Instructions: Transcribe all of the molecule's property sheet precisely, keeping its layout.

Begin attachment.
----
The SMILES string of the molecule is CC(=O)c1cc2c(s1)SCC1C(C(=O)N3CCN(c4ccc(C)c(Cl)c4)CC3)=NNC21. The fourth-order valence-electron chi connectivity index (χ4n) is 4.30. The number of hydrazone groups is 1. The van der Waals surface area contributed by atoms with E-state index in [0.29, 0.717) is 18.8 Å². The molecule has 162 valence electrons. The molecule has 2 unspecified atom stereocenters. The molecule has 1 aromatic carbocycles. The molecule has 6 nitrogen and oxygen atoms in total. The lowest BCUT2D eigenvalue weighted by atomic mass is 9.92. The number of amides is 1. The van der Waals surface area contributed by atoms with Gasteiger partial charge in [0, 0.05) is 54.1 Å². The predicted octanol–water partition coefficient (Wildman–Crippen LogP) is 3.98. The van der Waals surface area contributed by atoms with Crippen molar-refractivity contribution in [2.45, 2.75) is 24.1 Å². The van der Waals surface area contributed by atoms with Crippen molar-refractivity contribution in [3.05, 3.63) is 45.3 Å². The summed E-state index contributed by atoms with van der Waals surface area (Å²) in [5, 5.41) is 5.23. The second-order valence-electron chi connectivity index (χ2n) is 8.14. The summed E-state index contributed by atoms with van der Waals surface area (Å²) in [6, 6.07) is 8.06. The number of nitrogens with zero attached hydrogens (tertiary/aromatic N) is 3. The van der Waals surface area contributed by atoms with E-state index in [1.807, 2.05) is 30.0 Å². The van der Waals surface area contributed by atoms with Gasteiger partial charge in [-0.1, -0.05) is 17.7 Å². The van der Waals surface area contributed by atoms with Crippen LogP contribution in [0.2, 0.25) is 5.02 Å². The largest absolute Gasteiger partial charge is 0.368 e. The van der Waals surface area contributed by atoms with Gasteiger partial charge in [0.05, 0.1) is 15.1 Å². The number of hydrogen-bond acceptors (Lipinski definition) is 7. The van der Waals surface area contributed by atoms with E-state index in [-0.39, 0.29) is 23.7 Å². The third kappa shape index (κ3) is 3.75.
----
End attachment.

The SMILES string of the molecule is CC(=O)c1cc2c(s1)SCC1C(C(=O)N3CCN(c4ccc(C)c(Cl)c4)CC3)=NNC21. The fourth-order valence-electron chi connectivity index (χ4n) is 4.30. The number of hydrazone groups is 1. The van der Waals surface area contributed by atoms with E-state index in [0.29, 0.717) is 18.8 Å². The molecule has 162 valence electrons. The molecule has 2 unspecified atom stereocenters. The molecule has 1 aromatic carbocycles. The molecule has 6 nitrogen and oxygen atoms in total. The lowest BCUT2D eigenvalue weighted by atomic mass is 9.92. The number of amides is 1. The van der Waals surface area contributed by atoms with Gasteiger partial charge in [0, 0.05) is 54.1 Å². The predicted octanol–water partition coefficient (Wildman–Crippen LogP) is 3.98. The van der Waals surface area contributed by atoms with Crippen molar-refractivity contribution in [2.45, 2.75) is 24.1 Å². The van der Waals surface area contributed by atoms with Crippen molar-refractivity contribution in [3.05, 3.63) is 45.3 Å². The summed E-state index contributed by atoms with van der Waals surface area (Å²) in [5, 5.41) is 5.23. The second-order valence-electron chi connectivity index (χ2n) is 8.14. The summed E-state index contributed by atoms with van der Waals surface area (Å²) in [6, 6.07) is 8.06. The number of nitrogens with zero attached hydrogens (tertiary/aromatic N) is 3. The van der Waals surface area contributed by atoms with E-state index in [1.807, 2.05) is 30.0 Å². The van der Waals surface area contributed by atoms with Gasteiger partial charge in [-0.1, -0.05) is 17.7 Å². The van der Waals surface area contributed by atoms with Crippen LogP contribution in [0.2, 0.25) is 5.02 Å². The largest absolute Gasteiger partial charge is 0.368 e. The van der Waals surface area contributed by atoms with Gasteiger partial charge in [0.05, 0.1) is 15.1 Å². The number of hydrogen-bond acceptors (Lipinski definition) is 7. The van der Waals surface area contributed by atoms with E-state index in [-0.39, 0.29) is 23.7 Å². The third kappa shape index (κ3) is 3.75.